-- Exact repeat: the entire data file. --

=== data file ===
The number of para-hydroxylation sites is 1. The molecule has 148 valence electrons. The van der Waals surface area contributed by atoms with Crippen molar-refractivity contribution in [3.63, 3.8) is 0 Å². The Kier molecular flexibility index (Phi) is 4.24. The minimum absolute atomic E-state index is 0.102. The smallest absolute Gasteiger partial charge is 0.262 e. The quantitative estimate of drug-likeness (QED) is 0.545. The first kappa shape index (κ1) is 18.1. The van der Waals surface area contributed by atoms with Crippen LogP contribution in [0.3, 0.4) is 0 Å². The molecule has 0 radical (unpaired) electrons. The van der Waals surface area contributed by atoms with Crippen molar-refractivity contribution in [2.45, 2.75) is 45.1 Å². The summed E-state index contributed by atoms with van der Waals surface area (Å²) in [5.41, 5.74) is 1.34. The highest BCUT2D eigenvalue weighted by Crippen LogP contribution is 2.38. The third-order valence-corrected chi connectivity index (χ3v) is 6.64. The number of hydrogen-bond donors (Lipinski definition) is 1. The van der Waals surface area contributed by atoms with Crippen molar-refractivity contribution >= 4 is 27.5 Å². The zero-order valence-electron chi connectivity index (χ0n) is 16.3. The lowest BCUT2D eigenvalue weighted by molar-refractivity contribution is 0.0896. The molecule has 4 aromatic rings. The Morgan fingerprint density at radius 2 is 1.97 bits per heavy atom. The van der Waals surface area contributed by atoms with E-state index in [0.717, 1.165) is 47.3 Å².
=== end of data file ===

The number of para-hydroxylation sites is 1. The molecule has 148 valence electrons. The van der Waals surface area contributed by atoms with Crippen molar-refractivity contribution in [3.63, 3.8) is 0 Å². The Kier molecular flexibility index (Phi) is 4.24. The minimum absolute atomic E-state index is 0.102. The smallest absolute Gasteiger partial charge is 0.262 e. The quantitative estimate of drug-likeness (QED) is 0.545. The first kappa shape index (κ1) is 18.1. The van der Waals surface area contributed by atoms with Crippen LogP contribution in [0.3, 0.4) is 0 Å². The molecule has 0 radical (unpaired) electrons. The van der Waals surface area contributed by atoms with Crippen molar-refractivity contribution in [2.45, 2.75) is 45.1 Å². The summed E-state index contributed by atoms with van der Waals surface area (Å²) in [5.41, 5.74) is 1.34. The highest BCUT2D eigenvalue weighted by Crippen LogP contribution is 2.38. The third-order valence-corrected chi connectivity index (χ3v) is 6.64. The number of hydrogen-bond donors (Lipinski definition) is 1. The van der Waals surface area contributed by atoms with Crippen molar-refractivity contribution >= 4 is 27.5 Å². The zero-order valence-electron chi connectivity index (χ0n) is 16.3. The lowest BCUT2D eigenvalue weighted by molar-refractivity contribution is 0.0896. The molecule has 4 aromatic rings. The Morgan fingerprint density at radius 2 is 1.97 bits per heavy atom. The van der Waals surface area contributed by atoms with E-state index in [0.717, 1.165) is 47.3 Å².